Russian forces have begun deploying “suicide tanks” in the Ukraine war, which involves loading obsolete Soviet-era tanks with explosives, remotely guiding them towards Ukrainian trenches, and triggering detonation, resulting in devastating fireballs.
In recently shared online video footage, a T-54 or T-55 tank believed to be around 70 years old, was observed outfitted with approximately six tons of explosives and guided remotely as it advanced toward a Ukrainian trench.
However, the vehicle-borne improvised explosive device (VBIED), also known as the VBIED, faced a destructive end, as it encountered a mine and subsequently came under attack from a Ukrainian anti-tank missile, causing it to vanish within a billowing cloud of smoke and debris.
The massive explosion occurred a mere 200 feet away from Ukrainian soldiers, potentially resulting in casualties among their ranks, with some soldiers possibly being killed or injured due to the powerful blast.
Russian media asserted that the remote-controlled explosive device led to a significant number of Ukrainian casualties, but the accuracy of those figures could not be independently verified or confirmed at the time.
Russians in Ukraine stuff obsolete T-54 tanks with explosive to use them as "Shaheds".
Luckily, this tank hit a mine, but the follow-up explosion was still horrifying!!! pic.twitter.com/nlJuZEF4wj
— Victor (@Vic14011) June 18, 2023
The video triggered varied responses on social media, with some viewing the tactic as a sign of increasing desperation among Russian forces in the face of the ongoing Ukrainian counteroffensive operation.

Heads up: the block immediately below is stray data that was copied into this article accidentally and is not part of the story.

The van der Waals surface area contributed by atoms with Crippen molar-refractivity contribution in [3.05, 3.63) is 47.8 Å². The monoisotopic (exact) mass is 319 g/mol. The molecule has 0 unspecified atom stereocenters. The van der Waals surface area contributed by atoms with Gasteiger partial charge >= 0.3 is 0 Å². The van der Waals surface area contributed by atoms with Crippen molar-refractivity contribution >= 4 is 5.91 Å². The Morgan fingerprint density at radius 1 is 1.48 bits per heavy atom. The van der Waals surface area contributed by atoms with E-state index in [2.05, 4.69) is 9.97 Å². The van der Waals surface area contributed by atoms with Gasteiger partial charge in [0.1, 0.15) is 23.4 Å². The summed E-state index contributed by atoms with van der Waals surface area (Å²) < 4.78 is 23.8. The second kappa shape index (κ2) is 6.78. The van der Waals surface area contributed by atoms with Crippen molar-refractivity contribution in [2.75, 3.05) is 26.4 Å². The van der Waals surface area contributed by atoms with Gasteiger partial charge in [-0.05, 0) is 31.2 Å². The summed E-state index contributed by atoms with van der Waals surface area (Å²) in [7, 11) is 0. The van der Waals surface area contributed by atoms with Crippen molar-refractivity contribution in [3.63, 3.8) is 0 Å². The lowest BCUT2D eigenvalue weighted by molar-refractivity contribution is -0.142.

On the other hand, others saw it as a demonstration of Russia’s capability to enhance and adapt its tactics, which starkly contrasted the disorderly approach seen during the early stages of the war that commenced in February 2022.
In addition to the T-54/55 VBIED, Russian troops have recently attempted to assault Ukrainian positions by employing an MT-LB tractor packed with explosive mine-clearing line charges.
This comes as the Wall Street Journal reports that Kyiv has been forced to pause its counteroffensive in the southern part of the country due to substantial losses of Western armored vehicles.
By leveraging its superior air power and exploiting Kyiv’s limited air defenses, Russia has effectively targeted Ukrainian armored columns, thwarting multiple offensives and inflicting damage on the advanced Western weaponry that Ukraine has deployed.
According to the UK defense ministry’s daily intelligence briefing on Saturday, Russia has reinforced its attack helicopter presence in the occupied city of Berdyansk, located approximately 60 miles behind the front line in the southern Ukraine region, with over 20 additional helicopters.
Reason Behind Russia’s Decision To Load Old Tanks With Explosives
During the 16-month-long war, Moscow encountered numerous challenges, notably experiencing the destruction of hundreds of its tanks by Ukrainian forces during the early stages of the conflict.
Even before the counteroffensive, the Russian forces reportedly faced a shortage of modern weaponry. As a result, they are now resorting to utilizing long-stored tanks and combat vehicles and implementing increasingly unconventional modifications to existing vehicles.
The EurAsian Times had also highlighted that as supplies of modern T-72B3 and T-90 tanks dwindled, the Kremlin resorted to retrieving upgraded T-62s from the 1980s, first-generation T-72s from the 1970s, and even basic T-55s and T-54s manufactured in the late 1950s from storage, illustrating the extent to which they had to rely on older tank models.